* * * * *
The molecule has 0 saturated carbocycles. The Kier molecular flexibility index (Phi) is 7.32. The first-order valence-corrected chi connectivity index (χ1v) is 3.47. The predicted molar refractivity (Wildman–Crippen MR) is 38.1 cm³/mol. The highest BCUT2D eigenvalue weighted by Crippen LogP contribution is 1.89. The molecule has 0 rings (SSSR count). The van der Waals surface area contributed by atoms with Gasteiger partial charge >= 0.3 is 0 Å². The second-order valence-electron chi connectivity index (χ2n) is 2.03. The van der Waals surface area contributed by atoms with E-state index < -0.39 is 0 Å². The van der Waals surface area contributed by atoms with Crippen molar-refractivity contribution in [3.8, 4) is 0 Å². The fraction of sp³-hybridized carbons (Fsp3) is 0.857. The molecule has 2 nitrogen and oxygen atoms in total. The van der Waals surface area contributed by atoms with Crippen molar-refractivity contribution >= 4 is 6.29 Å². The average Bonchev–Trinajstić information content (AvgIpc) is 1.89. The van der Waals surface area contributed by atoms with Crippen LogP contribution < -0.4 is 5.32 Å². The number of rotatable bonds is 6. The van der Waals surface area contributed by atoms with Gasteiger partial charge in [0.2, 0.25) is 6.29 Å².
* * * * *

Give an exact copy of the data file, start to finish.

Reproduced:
The molecule has 0 saturated carbocycles. The Kier molecular flexibility index (Phi) is 7.32. The first-order valence-corrected chi connectivity index (χ1v) is 3.47. The predicted molar refractivity (Wildman–Crippen MR) is 38.1 cm³/mol. The highest BCUT2D eigenvalue weighted by Crippen LogP contribution is 1.89. The molecule has 0 rings (SSSR count). The van der Waals surface area contributed by atoms with Gasteiger partial charge >= 0.3 is 0 Å². The second-order valence-electron chi connectivity index (χ2n) is 2.03. The van der Waals surface area contributed by atoms with E-state index < -0.39 is 0 Å². The van der Waals surface area contributed by atoms with Crippen molar-refractivity contribution in [3.8, 4) is 0 Å². The fraction of sp³-hybridized carbons (Fsp3) is 0.857. The molecule has 2 nitrogen and oxygen atoms in total. The van der Waals surface area contributed by atoms with Crippen molar-refractivity contribution >= 4 is 6.29 Å². The average Bonchev–Trinajstić information content (AvgIpc) is 1.89. The van der Waals surface area contributed by atoms with Crippen LogP contribution < -0.4 is 5.32 Å². The number of rotatable bonds is 6. The van der Waals surface area contributed by atoms with Gasteiger partial charge in [0.2, 0.25) is 6.29 Å².